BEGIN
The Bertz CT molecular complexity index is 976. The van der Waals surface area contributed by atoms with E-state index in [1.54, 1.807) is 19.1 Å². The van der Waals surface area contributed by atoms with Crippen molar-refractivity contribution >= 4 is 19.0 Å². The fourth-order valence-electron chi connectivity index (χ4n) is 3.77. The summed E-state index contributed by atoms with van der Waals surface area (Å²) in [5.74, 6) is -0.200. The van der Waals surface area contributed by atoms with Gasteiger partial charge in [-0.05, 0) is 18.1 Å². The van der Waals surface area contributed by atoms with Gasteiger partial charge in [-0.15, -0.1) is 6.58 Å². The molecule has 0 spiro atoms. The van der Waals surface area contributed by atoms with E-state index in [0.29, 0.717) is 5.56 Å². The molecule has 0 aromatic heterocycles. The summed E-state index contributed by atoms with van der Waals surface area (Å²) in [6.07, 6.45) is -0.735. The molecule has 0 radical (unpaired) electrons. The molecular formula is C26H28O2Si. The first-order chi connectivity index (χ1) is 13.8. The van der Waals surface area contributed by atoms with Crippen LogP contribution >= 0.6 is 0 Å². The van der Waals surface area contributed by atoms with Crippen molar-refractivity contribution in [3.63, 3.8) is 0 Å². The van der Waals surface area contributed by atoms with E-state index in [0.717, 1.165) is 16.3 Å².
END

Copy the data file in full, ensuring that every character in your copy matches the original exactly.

The Bertz CT molecular complexity index is 976. The van der Waals surface area contributed by atoms with E-state index in [1.54, 1.807) is 19.1 Å². The van der Waals surface area contributed by atoms with Crippen molar-refractivity contribution >= 4 is 19.0 Å². The fourth-order valence-electron chi connectivity index (χ4n) is 3.77. The summed E-state index contributed by atoms with van der Waals surface area (Å²) in [5.74, 6) is -0.200. The van der Waals surface area contributed by atoms with Gasteiger partial charge in [-0.05, 0) is 18.1 Å². The van der Waals surface area contributed by atoms with Gasteiger partial charge in [-0.15, -0.1) is 6.58 Å². The molecule has 0 spiro atoms. The van der Waals surface area contributed by atoms with E-state index in [0.29, 0.717) is 5.56 Å². The molecule has 0 aromatic heterocycles. The summed E-state index contributed by atoms with van der Waals surface area (Å²) in [6.07, 6.45) is -0.735. The molecule has 0 radical (unpaired) electrons. The molecular formula is C26H28O2Si. The first-order chi connectivity index (χ1) is 13.8. The van der Waals surface area contributed by atoms with Crippen LogP contribution >= 0.6 is 0 Å². The van der Waals surface area contributed by atoms with Crippen molar-refractivity contribution in [3.63, 3.8) is 0 Å². The van der Waals surface area contributed by atoms with E-state index in [0.717, 1.165) is 16.3 Å².